Are you always in a hurry? It’s safe to say that most people are in a rush much of the time thanks to the demands of modern life. The events of 2020 allowed many to slow down and stop for the first time in years — an unexpected reprieve from the constant go, go, go.
But, with daily life returning to some normality (thanks to the “COVID normal” situation in Australia) the busyness is most likely back and flourishing. If you’re always on the move, you might be experiencing something called ‘hurry sickness’.
Described by Forbes “as a malaise in which a person feels chronically short of time, and so tends to perform every task faster and to get flustered when encountering any kind of delay,” the term was coined by cardiologists Meyer Friedman and Ray Rosenman.
While not a medical term, “hurry sickness” does encompass how many people live their day-to-day lives, with a constant sense of urgency spurring them on to get more done during the waking hours — no matter how small the task.
How to recognise hurry sickness
Hurry sickness, in its most basic terms, is multitasking. And, while there’s nothing wrong with multitasking for efficiency, it can become a problem when it infiltrates every part of your life.
“We’ve come to know this habit as multitasking,” Rosemary K.M. Sword, author and co-developer of time perspective therapy, told Healthline. “Many people who’ve incorporated multitasking into their life are proud of their ability to do more than one thing at the same time.”
Doing more than one thing at a time might be necessary for work, but doesn’t need to be carried on into other areas of your life. Healthline points to a number of scenarios where hurry sickness can manifest in your life. Rushing through tasks to the point where you make mistakes so you have to do them again is one example. As is feeling irritable when you face delays, or constantly trying to perform time calculations in your head to see what else you can fit in.
How do you feel when you’re waiting for a takeaway order? Impatient? That’s another example of hurry sickness. Instead of patiently waiting to receive your coffee, the wait time can feel like an inconvenience due to the other things you need to do.
It can also feel like an undercurrent of anxiety that permeates your day. Healthline explains: “Perhaps stress and worry creep up when you think of everything you have to do. Or maybe you quickly become anxious when you find yourself stuck in traffic, early for an appointment, or waiting for something with nothing to do in the meantime. Hyperaware of the seconds ticking by, you fixate on all the things you could be doing with the wasted time.”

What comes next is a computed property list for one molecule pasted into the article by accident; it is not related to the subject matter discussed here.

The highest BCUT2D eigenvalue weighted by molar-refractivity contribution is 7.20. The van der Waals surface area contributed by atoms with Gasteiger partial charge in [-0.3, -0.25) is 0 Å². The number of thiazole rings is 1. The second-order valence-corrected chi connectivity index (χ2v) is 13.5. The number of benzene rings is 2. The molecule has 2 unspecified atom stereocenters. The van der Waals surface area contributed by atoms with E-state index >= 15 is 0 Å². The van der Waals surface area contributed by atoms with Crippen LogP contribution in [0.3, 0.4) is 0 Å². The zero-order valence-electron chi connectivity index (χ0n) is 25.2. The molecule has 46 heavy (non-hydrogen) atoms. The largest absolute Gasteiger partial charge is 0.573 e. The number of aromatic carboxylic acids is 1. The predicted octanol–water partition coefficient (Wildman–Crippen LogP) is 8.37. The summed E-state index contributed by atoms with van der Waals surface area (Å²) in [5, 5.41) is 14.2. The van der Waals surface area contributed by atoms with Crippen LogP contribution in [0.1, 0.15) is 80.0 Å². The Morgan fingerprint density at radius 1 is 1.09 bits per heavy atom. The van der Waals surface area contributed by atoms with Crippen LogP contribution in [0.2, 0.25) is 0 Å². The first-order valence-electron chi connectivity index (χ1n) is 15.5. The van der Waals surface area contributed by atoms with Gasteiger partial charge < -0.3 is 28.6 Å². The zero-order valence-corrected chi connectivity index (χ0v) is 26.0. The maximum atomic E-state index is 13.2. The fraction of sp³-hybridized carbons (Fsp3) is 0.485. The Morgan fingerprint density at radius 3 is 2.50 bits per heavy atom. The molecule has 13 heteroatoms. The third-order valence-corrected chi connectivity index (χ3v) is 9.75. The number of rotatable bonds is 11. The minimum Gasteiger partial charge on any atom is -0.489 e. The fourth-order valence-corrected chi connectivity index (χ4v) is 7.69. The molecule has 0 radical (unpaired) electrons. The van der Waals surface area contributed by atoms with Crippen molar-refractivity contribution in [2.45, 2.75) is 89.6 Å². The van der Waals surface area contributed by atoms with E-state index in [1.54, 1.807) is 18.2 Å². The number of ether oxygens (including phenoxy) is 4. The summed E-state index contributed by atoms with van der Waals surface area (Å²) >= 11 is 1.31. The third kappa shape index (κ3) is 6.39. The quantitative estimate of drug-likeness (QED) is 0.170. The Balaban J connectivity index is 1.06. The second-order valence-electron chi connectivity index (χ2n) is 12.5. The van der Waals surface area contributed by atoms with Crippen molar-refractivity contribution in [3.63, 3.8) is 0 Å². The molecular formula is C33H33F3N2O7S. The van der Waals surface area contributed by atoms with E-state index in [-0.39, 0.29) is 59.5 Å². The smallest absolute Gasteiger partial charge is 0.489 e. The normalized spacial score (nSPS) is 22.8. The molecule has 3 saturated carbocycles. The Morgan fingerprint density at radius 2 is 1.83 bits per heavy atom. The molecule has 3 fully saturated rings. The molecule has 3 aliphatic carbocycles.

How to slow down
It’s hard to take a step back and slow down when your brain is programmed to be constantly on the go. It can also feel difficult to take a break when your to-do list is seemingly endless. But, in order to give hurry sickness the heave-ho, it’s necessary to push back on the urge to rush everywhere and complete every task quickly.
— Stop multitasking
Yep, we’re serious. It’s OK to multitask while you’re at work, as you obviously have deadlines to meet but in your everyday life, try to avoid multitasking. When you’re cooking dinner, just cook dinner. Don’t also try to do another three things at the same time. Practising mindfulness at the same time can also allow you to connect with the activity you’re engaging in, rather than thinking about what else you could be doing.
— Figure out your priorities
You can’t do everything so learning to prioritise what’s important is helpful — in both your personal and professional life. This means learning to say no to the things you just can’t do and putting more of your time and energy into the things you can. Prioritising rest and relaxation is also super important and helps you to slow down and recharge.
Resting looks different for everyone — what you find relaxing is different to someone else so find what works for you and do it.
— Take time away from your phone
Technology allows us to constantly multitask so spending time away from your phone will help to stop the cycle of hurry sickness. And, while you can check your emails from the bathroom, you probably shouldn’t be doing that as it doesn’t allow you any time to switch off.
Instead of mindlessly grabbing your phone, Forbes recommends counting to five before reaching for it, which helps to make you “more conscious and aware” about your phone use.